Early last year, Basix had opted out of an industry-wide CDR where many a lender came together and revamped around Rs6,000 crore of MFI debts. And when he sought fresh loans, banks had sought personal guarantee from Mr Mahajan as a perquisite for extending fresh loans to his company.
Leading players like Trident Microfin, Share Microfin, Asmitha Microfin and Spandana Sphoorty Financial and Future Financial Services had recast their loans worth Rs6,000 crore to the banks mid last year.
Under a CDR, banks typically extend the repayment term, cut loan rates and offer a moratorium on repayment among other things.
Sidbi has an exposure of Rs250 crore to the company, apart from a Rs75 crore worth NCD it subscribed from Basix, and Axis Bank, its second largest lender, has around Rs80 crore exposure to the company. The remaining 18 lenders such as Corporation Bank, IDBI Bank, Indian Overseas Bank, etc have under Rs50 crore each exposure to the company, Mr Mahajan said.
As per existing ECB norms, requests for reduction in the amount of ECB, changes in the drawdown schedule and reduction in the all-in-cost of the ECB after obtaining the loan registration number is required to be referred by the bank concerned to the RBI for necessary approval
Mumbai: Simplifying norms for overseas borrowers, the Reserve Bank of India (RBI) on Tuesday said they will no longer require its approval to raise an amount lesser than sanctioned external commercial borrowing (ECB) as the power to authorise the same has been delegated to banks, reports PTI.
As per existing ECB norms, requests for reduction in the amount of ECB, changes in the drawdown schedule and reduction in the all-in-cost of the ECB after obtaining the loan registration number (LRN) is required to be referred by the bank concerned to the RBI for necessary approval.
“As a measure of simplification of existing procedures, it has been decided to delegate powers to the designated AD category-I banks to approve... requests from ECB borrowers for reduction in loan amount in respect of ECBs availed under the automatic route,” the RBI said in a circular.
The step comes at that time when more and more companies are resorting to external borrowings amid high interest rates in the domestic economy,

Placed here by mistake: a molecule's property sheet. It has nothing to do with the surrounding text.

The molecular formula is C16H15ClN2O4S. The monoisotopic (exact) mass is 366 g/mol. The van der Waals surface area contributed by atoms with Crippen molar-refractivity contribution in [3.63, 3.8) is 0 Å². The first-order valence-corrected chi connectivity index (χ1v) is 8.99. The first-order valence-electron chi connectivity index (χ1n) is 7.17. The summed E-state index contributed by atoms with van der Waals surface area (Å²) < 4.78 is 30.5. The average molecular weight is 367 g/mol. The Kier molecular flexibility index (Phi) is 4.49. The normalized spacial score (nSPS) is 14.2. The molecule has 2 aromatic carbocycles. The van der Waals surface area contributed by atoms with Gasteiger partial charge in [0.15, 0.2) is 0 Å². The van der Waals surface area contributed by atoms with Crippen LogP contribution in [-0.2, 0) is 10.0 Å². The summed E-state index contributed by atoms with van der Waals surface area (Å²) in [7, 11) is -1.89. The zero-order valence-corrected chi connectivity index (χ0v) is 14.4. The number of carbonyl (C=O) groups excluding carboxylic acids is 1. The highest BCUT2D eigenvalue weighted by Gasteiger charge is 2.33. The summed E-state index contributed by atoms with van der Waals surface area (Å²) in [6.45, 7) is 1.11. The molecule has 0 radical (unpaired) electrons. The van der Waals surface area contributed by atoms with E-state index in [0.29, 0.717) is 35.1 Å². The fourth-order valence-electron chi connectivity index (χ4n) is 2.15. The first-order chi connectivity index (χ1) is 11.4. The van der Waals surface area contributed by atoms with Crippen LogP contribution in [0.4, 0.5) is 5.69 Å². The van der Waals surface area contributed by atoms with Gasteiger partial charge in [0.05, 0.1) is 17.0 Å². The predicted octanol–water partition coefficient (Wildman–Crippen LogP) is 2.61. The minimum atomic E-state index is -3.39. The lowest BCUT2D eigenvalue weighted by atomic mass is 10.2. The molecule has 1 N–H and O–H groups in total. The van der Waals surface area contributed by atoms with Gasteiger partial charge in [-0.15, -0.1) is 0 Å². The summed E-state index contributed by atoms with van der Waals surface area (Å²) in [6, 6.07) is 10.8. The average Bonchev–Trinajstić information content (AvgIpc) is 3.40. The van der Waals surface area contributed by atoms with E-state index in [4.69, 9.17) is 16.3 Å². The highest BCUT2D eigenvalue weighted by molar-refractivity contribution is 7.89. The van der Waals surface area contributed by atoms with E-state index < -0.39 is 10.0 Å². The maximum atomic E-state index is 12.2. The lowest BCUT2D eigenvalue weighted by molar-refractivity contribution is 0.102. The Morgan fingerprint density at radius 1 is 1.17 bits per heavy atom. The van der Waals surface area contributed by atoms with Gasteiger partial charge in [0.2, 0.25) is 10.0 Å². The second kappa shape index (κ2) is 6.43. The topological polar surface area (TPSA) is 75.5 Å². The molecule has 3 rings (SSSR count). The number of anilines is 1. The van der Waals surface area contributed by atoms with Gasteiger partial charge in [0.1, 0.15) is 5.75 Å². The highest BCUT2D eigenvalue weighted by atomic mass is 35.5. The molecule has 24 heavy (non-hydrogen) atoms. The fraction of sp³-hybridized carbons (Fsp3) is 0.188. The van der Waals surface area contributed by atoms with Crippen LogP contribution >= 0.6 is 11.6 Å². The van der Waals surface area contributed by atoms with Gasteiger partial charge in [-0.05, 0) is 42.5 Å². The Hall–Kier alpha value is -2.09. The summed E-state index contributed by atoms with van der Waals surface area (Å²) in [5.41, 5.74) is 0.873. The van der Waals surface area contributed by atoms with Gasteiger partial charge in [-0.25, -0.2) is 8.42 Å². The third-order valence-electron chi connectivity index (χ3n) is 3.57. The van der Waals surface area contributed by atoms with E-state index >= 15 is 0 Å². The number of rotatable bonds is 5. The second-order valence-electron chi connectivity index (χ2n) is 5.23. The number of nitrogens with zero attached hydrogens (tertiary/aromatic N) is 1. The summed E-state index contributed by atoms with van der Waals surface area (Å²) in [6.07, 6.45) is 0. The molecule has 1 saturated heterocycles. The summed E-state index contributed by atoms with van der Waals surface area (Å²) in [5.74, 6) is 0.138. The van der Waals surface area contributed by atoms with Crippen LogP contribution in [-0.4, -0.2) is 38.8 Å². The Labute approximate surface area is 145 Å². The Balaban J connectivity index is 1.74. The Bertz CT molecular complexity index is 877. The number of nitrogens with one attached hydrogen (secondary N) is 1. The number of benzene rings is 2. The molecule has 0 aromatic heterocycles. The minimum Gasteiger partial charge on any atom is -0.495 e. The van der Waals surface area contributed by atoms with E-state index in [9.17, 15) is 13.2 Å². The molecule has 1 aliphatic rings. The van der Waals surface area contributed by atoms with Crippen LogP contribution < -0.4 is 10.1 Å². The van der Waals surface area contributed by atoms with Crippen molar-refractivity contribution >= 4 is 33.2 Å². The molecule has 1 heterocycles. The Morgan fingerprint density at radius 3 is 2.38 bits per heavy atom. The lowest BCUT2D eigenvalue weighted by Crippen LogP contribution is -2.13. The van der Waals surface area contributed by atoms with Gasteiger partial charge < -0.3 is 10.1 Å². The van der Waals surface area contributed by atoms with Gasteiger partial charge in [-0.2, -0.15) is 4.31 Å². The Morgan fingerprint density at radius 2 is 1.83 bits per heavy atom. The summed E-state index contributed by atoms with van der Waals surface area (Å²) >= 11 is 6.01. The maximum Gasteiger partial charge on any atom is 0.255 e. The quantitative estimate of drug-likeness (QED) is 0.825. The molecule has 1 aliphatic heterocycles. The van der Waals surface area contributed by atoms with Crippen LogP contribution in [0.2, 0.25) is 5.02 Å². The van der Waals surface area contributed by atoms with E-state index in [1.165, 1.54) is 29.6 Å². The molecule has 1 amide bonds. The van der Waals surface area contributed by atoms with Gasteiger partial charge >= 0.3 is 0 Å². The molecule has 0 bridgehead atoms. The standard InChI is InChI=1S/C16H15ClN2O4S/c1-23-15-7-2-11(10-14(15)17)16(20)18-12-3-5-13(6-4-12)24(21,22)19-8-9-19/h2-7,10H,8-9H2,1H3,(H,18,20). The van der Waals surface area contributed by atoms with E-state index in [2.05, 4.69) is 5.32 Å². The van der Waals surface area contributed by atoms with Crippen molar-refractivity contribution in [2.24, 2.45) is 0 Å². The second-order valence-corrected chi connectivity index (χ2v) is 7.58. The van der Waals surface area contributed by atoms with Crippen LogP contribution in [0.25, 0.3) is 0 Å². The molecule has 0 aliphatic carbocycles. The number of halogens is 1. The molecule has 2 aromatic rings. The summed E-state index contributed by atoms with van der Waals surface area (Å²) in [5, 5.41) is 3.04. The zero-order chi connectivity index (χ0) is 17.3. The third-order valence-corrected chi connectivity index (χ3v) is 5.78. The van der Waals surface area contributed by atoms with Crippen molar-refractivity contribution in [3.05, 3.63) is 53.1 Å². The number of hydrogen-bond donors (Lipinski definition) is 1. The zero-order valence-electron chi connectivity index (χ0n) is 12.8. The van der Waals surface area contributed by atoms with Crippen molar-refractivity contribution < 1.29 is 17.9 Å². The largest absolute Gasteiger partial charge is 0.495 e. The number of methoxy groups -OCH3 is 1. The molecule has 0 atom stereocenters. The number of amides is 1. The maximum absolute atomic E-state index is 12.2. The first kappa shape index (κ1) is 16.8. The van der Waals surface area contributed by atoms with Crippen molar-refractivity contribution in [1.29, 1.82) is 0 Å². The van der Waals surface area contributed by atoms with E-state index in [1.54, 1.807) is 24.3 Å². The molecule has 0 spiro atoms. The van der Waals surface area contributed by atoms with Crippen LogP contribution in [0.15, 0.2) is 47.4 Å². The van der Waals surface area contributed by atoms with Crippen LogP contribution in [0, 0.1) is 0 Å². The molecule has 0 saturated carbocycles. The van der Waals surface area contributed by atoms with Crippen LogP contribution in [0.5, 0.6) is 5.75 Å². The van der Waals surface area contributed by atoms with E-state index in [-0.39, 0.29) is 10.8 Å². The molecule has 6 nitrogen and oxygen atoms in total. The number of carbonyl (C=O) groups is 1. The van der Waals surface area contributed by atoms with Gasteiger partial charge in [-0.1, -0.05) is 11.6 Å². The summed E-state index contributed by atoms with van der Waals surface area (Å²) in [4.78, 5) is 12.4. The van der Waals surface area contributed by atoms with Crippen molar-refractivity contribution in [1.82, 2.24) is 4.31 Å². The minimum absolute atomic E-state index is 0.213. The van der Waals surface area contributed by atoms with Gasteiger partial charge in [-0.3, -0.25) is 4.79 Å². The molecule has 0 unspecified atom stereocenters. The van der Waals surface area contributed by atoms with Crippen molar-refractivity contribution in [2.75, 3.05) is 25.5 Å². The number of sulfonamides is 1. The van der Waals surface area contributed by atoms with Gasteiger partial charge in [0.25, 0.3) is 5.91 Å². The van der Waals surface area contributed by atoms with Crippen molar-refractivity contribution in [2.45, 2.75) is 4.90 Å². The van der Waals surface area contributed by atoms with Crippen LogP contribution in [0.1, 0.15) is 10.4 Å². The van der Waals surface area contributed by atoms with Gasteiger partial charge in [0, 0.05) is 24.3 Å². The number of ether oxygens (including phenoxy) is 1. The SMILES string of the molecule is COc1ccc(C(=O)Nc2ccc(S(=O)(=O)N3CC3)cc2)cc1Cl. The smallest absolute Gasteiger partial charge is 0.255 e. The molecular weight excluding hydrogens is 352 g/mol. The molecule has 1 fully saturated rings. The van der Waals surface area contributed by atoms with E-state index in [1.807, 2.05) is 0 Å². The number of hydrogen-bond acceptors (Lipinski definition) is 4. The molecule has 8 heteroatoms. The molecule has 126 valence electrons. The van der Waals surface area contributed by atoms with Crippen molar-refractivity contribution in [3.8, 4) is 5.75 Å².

India Inc raised over $4.46 billion from overseas markets in December 2011, the latest month for which data is available, through ECBs and foreign currency convertible bonds (FCCB) compared to $1.58 billion in November.
The RBI circular said the reduction in loan amount can be sanctioned if the consent of the lender for such a step been obtained. Besides, the average maturity period of the ECB has to be maintained and there has to be no change in the other terms and conditions of the ECB.
The apex bank also said that the drawdown schedule, or the estimate of the gradual transfer of the committed investment funds, can be modified or changed by the banks provided there are there are no changes in the repayment schedule of the ECB and the average maturity period of borrowing is reduced as against the original average maturity period stated at the time of obtaining the LRN.
The bank must also ensure that the reduced average maturity period complies with the stipulated minimum average as ECB guidelines.
“Any elongation/rollover in the repayment, on expiry of the original maturity, of the ECB, would however, continue to require the prior approval of the RBI,” it said.
The circular further said: “The designated AD Category-I bank may approve requests from ECB borrowers for reduction in all-in-cost, in respect of ECBs availed both under the automatic and approval routes.”
The all-in-cost includes rate of interest, other fees and expenses in foreign currency except commitment fee, pre-payment fee, and fees payable in Indian rupees.
The modifications will come into immediate effect, the RBI said.